I am not an economist. I am not trained as one. I do not play one on the blog. But I have a health policy question with potential macro-economic implications?
What effect does a low actuarial value/catastrophic coverage paired with Health Savings Accounts (HSA) regime have on national savings?
Insurance (of any sort) has two major economic value propositions. First, it pools risk so that unpayable costs become payable. This encourages productive risk taking in the face of tail risk. Secondly, because of the pooling function, it reduces the variance faced by any individual in the pool. Lower variance means more predictability which means less uncertainty. Properly priced insurance will lead to lower net social savings as the risk is distributed and people are not in a position to be run over by a five sigma event.
A good real world illustration is the Chinese savings rate. China (as of 2015) has a massive savings rate. The country as a whole saves roughly 50% of GDP. Some of this is due to a government decision to tamp down on consumption in order to fuel investment. A good portion however is due to the immature insurance market. People can not easily buy good health insurance, so they save in case a family member gets cancer. People can not buy long term annuiuties to protect their retirement against the risk of living long and well, so they save. People are attempting to self-insurer. Each person or each family becomes their own risk pool and their own absorber of tail risk. The vast majority of people never get hit in the face by their tail risk, so they effectively oversave while the people who are hit by tail risk are still screwed as they can’t save enough given average lifetime earnings.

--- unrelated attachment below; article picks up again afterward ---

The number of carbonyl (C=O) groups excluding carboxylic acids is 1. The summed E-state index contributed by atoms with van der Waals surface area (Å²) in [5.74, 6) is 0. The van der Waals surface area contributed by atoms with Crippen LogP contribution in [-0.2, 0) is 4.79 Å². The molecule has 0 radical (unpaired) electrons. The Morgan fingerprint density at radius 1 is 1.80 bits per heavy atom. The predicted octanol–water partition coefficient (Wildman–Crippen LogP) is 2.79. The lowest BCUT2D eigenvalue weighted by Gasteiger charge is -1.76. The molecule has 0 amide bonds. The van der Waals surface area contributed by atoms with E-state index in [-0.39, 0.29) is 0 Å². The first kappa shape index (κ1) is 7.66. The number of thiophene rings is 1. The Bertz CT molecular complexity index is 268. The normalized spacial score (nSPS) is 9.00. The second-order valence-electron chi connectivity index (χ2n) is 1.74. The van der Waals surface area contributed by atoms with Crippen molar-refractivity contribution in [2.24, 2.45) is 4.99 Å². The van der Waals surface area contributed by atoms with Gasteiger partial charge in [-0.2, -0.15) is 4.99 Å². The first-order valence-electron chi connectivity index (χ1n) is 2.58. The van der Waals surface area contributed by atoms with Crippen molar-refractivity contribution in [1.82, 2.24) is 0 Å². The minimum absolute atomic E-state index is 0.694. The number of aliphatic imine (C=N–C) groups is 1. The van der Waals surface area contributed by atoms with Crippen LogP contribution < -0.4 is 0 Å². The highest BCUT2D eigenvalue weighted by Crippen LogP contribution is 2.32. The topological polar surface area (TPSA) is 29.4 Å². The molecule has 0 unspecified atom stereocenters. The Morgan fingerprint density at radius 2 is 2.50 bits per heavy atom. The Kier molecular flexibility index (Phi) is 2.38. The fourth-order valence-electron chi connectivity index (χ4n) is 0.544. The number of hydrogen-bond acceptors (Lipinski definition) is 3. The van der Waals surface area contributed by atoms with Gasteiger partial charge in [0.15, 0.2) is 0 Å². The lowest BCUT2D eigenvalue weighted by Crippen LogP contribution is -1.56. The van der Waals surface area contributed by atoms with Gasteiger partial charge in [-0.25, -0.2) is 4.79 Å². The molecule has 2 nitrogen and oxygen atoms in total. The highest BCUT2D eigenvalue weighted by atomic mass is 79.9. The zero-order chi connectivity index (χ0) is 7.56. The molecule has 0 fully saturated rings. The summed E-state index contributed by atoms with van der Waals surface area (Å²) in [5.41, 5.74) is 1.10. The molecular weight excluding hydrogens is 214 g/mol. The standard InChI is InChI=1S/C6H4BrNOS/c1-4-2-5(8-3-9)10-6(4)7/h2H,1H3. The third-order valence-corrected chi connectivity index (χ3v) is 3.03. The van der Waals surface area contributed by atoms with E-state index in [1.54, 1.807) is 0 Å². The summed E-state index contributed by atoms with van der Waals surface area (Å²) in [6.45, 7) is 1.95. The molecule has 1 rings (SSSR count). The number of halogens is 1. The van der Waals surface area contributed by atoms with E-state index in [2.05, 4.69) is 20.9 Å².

The Chinese government is moving towards national social insurance partially in order to reduce the savings rate and increase domestic consumption. People who are hit with extreme tail risk will be better protected while the average person will pay a little bit less to get the same protection. Net society-wide savings, all else being equal, will decline.
Now let’s move over to the HSA world that we may be entering. The theory of change is that people will be price sensitive to their basic medical care as they’ll pay for it directly with pre-tax personal dollars which could otherwise be rolled over into future years. This will lead to both lower utilization and more cost effective utilization which will bend the cost curve while also improving the quality of care. I’m skeptical of those outcome claims but that is irrelevant. Out of pocket maximums for some of the plans floating around start at $10,000 or more as the minimal acceptable level of coverage (55% AV) and go higher depending on the plan we look at. After that, insurance would kick in to cover hit by a meteor coverage. What does this do to net savings?